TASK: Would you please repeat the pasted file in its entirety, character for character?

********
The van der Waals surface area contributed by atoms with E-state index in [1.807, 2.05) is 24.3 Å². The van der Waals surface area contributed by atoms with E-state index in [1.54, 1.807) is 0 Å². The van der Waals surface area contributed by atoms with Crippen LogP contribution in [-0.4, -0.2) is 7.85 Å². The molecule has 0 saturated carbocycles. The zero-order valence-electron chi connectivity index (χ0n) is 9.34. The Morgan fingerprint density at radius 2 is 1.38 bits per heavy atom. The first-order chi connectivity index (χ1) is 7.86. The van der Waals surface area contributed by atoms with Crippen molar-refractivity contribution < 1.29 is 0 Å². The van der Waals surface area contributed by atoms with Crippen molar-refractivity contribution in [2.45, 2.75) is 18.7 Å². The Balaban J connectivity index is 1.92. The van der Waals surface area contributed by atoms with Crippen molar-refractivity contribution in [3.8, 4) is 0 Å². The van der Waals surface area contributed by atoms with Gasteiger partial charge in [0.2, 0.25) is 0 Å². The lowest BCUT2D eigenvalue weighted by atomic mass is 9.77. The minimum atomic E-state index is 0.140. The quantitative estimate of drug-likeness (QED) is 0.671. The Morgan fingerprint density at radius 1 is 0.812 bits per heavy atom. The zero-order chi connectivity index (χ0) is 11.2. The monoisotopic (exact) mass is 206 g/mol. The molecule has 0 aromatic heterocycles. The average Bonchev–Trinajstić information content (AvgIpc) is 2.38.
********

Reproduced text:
The van der Waals surface area contributed by atoms with E-state index in [1.807, 2.05) is 24.3 Å². The van der Waals surface area contributed by atoms with E-state index in [1.54, 1.807) is 0 Å². The van der Waals surface area contributed by atoms with Crippen LogP contribution in [-0.4, -0.2) is 7.85 Å². The molecule has 0 saturated carbocycles. The zero-order valence-electron chi connectivity index (χ0n) is 9.34. The Morgan fingerprint density at radius 2 is 1.38 bits per heavy atom. The first-order chi connectivity index (χ1) is 7.86. The van der Waals surface area contributed by atoms with Crippen molar-refractivity contribution < 1.29 is 0 Å². The van der Waals surface area contributed by atoms with Crippen molar-refractivity contribution in [2.45, 2.75) is 18.7 Å². The Balaban J connectivity index is 1.92. The van der Waals surface area contributed by atoms with Crippen molar-refractivity contribution in [3.8, 4) is 0 Å². The van der Waals surface area contributed by atoms with Gasteiger partial charge in [0.2, 0.25) is 0 Å². The lowest BCUT2D eigenvalue weighted by atomic mass is 9.77. The minimum atomic E-state index is 0.140. The quantitative estimate of drug-likeness (QED) is 0.671. The Morgan fingerprint density at radius 1 is 0.812 bits per heavy atom. The zero-order chi connectivity index (χ0) is 11.2. The monoisotopic (exact) mass is 206 g/mol. The molecule has 0 aromatic heterocycles. The average Bonchev–Trinajstić information content (AvgIpc) is 2.38.